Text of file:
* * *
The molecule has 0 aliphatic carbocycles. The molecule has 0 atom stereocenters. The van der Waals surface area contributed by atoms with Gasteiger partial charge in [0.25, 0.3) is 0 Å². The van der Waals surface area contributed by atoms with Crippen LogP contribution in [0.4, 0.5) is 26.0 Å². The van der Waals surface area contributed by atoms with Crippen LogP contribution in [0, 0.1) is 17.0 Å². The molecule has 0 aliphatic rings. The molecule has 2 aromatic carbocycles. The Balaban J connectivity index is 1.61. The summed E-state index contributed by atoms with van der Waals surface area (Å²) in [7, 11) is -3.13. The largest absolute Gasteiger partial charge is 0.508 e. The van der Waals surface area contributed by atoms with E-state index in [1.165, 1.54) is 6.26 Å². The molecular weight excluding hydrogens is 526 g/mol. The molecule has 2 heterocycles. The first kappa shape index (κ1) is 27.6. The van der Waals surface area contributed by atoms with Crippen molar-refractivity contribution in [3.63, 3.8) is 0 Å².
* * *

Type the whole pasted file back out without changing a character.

The molecule has 0 aliphatic carbocycles. The molecule has 0 atom stereocenters. The van der Waals surface area contributed by atoms with Gasteiger partial charge in [0.25, 0.3) is 0 Å². The van der Waals surface area contributed by atoms with Crippen LogP contribution in [0.4, 0.5) is 26.0 Å². The van der Waals surface area contributed by atoms with Crippen LogP contribution in [0, 0.1) is 17.0 Å². The molecule has 0 aliphatic rings. The molecule has 2 aromatic carbocycles. The Balaban J connectivity index is 1.61. The summed E-state index contributed by atoms with van der Waals surface area (Å²) in [7, 11) is -3.13. The largest absolute Gasteiger partial charge is 0.508 e. The van der Waals surface area contributed by atoms with E-state index in [1.165, 1.54) is 6.26 Å². The molecular weight excluding hydrogens is 526 g/mol. The molecule has 2 heterocycles. The first kappa shape index (κ1) is 27.6. The van der Waals surface area contributed by atoms with Crippen molar-refractivity contribution in [3.63, 3.8) is 0 Å².